New clogged artery procedure at NJ hospital has lower risk of stroke. One recipient shares his story.

Strokes are among the top five leading causes of death for adult men and women. If you know the warning signs and who is at the most risk, the chances of suffering a debilitating episode can be reduced.

News 12 Staff

Jun 2, 2022, 12:03 PM

Updated 743 days ago

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Strokes are among the top five leading causes of death for adult men and women. If you know the warning signs and who is at the most risk, the chances of suffering a debilitating episode can be reduced.  
May was National Stroke Awareness Month. News 12 spoke with a vascular surgeon who performs what's known as a TCAR procedure.
Dr. Vikalp Jain is one of around 200 surgeons in the United States currently trained in a new procedure called a TCAR. TCAR is a relatively new type of carotid artery surgery in which a small incision is made in the base of the neck. A pump is inserted to reverse the blood flow to the brain. The artery is then cleared of plaque buildup, with a much-reduced risk of stroke during the procedure. A stent is then placed inside the artery, preventing future strokes.  
“I realized I had a blocked artery and high blood pressure. They really did a great job taking care of me,” says Tom Stills.
Jain performed the surgery on 83-year-old Tom Stills last September after a health checkup from his cardiologist revealed a clogged artery.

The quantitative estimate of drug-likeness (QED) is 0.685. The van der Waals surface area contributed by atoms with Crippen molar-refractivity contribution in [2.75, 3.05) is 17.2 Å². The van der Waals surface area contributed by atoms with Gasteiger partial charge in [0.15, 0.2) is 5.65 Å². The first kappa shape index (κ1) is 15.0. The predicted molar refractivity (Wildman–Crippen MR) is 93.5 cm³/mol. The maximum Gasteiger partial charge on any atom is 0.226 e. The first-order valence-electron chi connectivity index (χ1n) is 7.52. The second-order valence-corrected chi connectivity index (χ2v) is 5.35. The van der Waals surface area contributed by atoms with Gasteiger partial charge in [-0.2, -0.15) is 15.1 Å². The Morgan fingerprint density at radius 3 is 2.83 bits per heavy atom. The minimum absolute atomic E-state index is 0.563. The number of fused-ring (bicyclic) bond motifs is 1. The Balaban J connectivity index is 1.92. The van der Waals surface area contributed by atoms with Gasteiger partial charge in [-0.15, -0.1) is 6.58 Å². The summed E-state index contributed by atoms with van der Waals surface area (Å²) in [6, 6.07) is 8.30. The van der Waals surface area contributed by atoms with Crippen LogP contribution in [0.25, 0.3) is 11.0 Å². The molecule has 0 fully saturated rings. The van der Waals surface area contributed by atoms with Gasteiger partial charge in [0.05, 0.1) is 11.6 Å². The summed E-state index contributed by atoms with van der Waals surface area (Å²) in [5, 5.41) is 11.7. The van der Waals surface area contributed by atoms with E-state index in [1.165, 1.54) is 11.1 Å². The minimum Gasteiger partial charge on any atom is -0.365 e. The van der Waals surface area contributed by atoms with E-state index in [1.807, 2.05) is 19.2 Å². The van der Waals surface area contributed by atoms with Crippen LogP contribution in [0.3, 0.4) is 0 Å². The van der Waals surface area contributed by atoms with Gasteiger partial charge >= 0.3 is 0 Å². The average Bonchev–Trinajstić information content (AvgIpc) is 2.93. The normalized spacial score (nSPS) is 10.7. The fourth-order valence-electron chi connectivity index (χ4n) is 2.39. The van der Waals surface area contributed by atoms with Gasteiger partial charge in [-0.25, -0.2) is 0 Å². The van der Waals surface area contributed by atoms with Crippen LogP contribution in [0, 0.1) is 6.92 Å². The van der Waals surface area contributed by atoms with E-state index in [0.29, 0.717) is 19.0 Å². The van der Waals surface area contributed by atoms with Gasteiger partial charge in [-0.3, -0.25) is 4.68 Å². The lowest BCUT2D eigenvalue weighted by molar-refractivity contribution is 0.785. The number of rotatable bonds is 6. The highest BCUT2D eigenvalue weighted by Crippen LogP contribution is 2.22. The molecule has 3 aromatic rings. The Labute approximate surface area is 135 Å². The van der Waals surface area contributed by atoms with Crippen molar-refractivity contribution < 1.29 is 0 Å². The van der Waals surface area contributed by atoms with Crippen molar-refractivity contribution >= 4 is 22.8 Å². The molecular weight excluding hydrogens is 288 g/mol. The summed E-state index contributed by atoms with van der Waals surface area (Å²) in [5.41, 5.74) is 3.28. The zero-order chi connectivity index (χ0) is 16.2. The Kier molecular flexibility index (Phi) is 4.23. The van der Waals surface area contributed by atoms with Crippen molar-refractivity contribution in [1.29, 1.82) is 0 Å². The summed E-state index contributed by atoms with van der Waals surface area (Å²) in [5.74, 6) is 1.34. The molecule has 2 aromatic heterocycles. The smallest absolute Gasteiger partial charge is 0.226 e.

Signs of an impending stroke include feeling off-balance, loss of eye control, sudden arm and leg weakness, drooping face and slurred speech.  
“He was seen by his cardiologist who noticed he had a couple of episodes of slurred speech and some abnormalities in his face,” says Jain. “That happened two times. Fortunately, he didn’t have a stroke at that time. He had what we call TIAs.”
Following the hourlong procedure, Stills immediately felt better.  
“My ability to move around, and I was filled with more energy when I was done with the procedure,” says Stills. “Everything just changed.”
Jain says those over 50 who are at high risk for stroke and those with diabetes, high cholesterol, high blood pressure and former tobacco users should be screened.  


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